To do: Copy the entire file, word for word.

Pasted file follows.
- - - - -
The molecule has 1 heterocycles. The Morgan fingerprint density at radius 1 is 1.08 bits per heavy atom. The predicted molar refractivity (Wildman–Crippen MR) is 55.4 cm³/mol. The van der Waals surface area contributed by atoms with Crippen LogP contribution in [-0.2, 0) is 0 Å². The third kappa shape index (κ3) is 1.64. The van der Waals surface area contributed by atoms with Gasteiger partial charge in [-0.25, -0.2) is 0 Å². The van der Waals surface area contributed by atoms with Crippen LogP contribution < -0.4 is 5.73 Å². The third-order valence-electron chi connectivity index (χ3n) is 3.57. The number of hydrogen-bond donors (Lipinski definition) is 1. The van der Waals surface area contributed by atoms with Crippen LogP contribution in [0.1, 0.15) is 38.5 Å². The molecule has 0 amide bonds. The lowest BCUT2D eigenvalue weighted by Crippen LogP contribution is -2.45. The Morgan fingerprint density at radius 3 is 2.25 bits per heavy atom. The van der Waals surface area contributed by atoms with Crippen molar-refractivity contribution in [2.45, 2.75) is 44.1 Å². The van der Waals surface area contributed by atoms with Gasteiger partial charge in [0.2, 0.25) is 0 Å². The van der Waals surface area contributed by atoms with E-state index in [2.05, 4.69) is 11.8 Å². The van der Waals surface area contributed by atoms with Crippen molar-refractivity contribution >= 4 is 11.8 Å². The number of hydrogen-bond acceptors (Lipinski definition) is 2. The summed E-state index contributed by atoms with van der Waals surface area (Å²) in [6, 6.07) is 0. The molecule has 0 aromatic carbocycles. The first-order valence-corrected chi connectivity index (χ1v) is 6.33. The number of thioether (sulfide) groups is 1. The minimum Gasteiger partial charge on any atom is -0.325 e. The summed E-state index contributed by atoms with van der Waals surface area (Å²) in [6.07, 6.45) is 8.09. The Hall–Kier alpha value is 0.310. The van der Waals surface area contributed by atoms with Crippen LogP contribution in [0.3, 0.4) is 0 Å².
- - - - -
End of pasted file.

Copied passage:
The molecule has 1 heterocycles. The Morgan fingerprint density at radius 1 is 1.08 bits per heavy atom. The predicted molar refractivity (Wildman–Crippen MR) is 55.4 cm³/mol. The van der Waals surface area contributed by atoms with Crippen LogP contribution in [-0.2, 0) is 0 Å². The third kappa shape index (κ3) is 1.64. The van der Waals surface area contributed by atoms with Gasteiger partial charge in [-0.25, -0.2) is 0 Å². The van der Waals surface area contributed by atoms with Crippen LogP contribution < -0.4 is 5.73 Å². The third-order valence-electron chi connectivity index (χ3n) is 3.57. The number of hydrogen-bond donors (Lipinski definition) is 1. The van der Waals surface area contributed by atoms with Crippen LogP contribution in [0.1, 0.15) is 38.5 Å². The molecule has 0 amide bonds. The lowest BCUT2D eigenvalue weighted by Crippen LogP contribution is -2.45. The Morgan fingerprint density at radius 3 is 2.25 bits per heavy atom. The van der Waals surface area contributed by atoms with Crippen molar-refractivity contribution in [2.45, 2.75) is 44.1 Å². The van der Waals surface area contributed by atoms with Gasteiger partial charge in [0.2, 0.25) is 0 Å². The van der Waals surface area contributed by atoms with E-state index in [2.05, 4.69) is 11.8 Å². The van der Waals surface area contributed by atoms with Crippen molar-refractivity contribution >= 4 is 11.8 Å². The number of hydrogen-bond acceptors (Lipinski definition) is 2. The summed E-state index contributed by atoms with van der Waals surface area (Å²) in [6, 6.07) is 0. The molecule has 0 aromatic carbocycles. The first-order valence-corrected chi connectivity index (χ1v) is 6.33. The number of thioether (sulfide) groups is 1. The minimum Gasteiger partial charge on any atom is -0.325 e. The summed E-state index contributed by atoms with van der Waals surface area (Å²) in [6.07, 6.45) is 8.09. The Hall–Kier alpha value is 0.310. The van der Waals surface area contributed by atoms with Crippen LogP contribution in [0.3, 0.4) is 0 Å².